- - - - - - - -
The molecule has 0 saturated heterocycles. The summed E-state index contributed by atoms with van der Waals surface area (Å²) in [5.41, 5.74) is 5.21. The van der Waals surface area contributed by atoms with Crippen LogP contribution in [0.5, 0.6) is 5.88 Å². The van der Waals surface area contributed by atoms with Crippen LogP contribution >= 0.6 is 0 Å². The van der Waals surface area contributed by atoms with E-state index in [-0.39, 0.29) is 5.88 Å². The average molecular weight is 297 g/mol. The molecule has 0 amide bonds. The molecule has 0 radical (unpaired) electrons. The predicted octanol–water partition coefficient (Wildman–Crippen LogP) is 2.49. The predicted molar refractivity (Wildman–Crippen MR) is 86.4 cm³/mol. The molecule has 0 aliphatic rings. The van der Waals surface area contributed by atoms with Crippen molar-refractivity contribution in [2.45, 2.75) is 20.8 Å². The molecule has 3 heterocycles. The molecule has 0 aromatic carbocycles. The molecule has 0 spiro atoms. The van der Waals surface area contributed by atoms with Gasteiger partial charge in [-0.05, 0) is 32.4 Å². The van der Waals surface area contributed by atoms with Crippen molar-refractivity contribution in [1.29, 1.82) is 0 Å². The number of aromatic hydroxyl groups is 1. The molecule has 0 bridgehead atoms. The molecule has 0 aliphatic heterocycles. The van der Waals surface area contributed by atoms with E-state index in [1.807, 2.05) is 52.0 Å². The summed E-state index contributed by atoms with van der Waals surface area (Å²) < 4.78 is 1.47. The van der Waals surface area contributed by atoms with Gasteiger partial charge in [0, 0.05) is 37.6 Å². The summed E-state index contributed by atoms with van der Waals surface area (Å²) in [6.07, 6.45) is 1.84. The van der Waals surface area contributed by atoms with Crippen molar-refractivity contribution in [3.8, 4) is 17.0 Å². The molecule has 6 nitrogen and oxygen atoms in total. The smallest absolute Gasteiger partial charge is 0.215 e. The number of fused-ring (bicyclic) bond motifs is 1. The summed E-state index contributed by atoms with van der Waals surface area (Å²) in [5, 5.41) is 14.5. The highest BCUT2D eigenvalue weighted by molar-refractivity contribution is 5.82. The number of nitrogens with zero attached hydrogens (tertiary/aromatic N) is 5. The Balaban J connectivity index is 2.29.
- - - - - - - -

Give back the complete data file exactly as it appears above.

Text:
The molecule has 0 saturated heterocycles. The summed E-state index contributed by atoms with van der Waals surface area (Å²) in [5.41, 5.74) is 5.21. The van der Waals surface area contributed by atoms with Crippen LogP contribution in [0.5, 0.6) is 5.88 Å². The van der Waals surface area contributed by atoms with Crippen LogP contribution >= 0.6 is 0 Å². The van der Waals surface area contributed by atoms with E-state index in [-0.39, 0.29) is 5.88 Å². The average molecular weight is 297 g/mol. The molecule has 0 amide bonds. The molecule has 0 radical (unpaired) electrons. The predicted octanol–water partition coefficient (Wildman–Crippen LogP) is 2.49. The predicted molar refractivity (Wildman–Crippen MR) is 86.4 cm³/mol. The molecule has 0 aliphatic rings. The van der Waals surface area contributed by atoms with Crippen molar-refractivity contribution in [2.45, 2.75) is 20.8 Å². The molecule has 3 heterocycles. The molecule has 0 aromatic carbocycles. The molecule has 0 spiro atoms. The van der Waals surface area contributed by atoms with Gasteiger partial charge in [-0.05, 0) is 32.4 Å². The van der Waals surface area contributed by atoms with Crippen molar-refractivity contribution in [1.29, 1.82) is 0 Å². The number of aromatic hydroxyl groups is 1. The molecule has 0 bridgehead atoms. The molecule has 0 aliphatic heterocycles. The van der Waals surface area contributed by atoms with E-state index in [1.807, 2.05) is 52.0 Å². The summed E-state index contributed by atoms with van der Waals surface area (Å²) < 4.78 is 1.47. The van der Waals surface area contributed by atoms with Gasteiger partial charge in [0, 0.05) is 37.6 Å². The summed E-state index contributed by atoms with van der Waals surface area (Å²) in [6.07, 6.45) is 1.84. The van der Waals surface area contributed by atoms with Crippen molar-refractivity contribution in [3.8, 4) is 17.0 Å². The molecule has 6 nitrogen and oxygen atoms in total. The smallest absolute Gasteiger partial charge is 0.215 e. The number of fused-ring (bicyclic) bond motifs is 1. The summed E-state index contributed by atoms with van der Waals surface area (Å²) in [5, 5.41) is 14.5. The highest BCUT2D eigenvalue weighted by molar-refractivity contribution is 5.82. The number of nitrogens with zero attached hydrogens (tertiary/aromatic N) is 5. The Balaban J connectivity index is 2.29.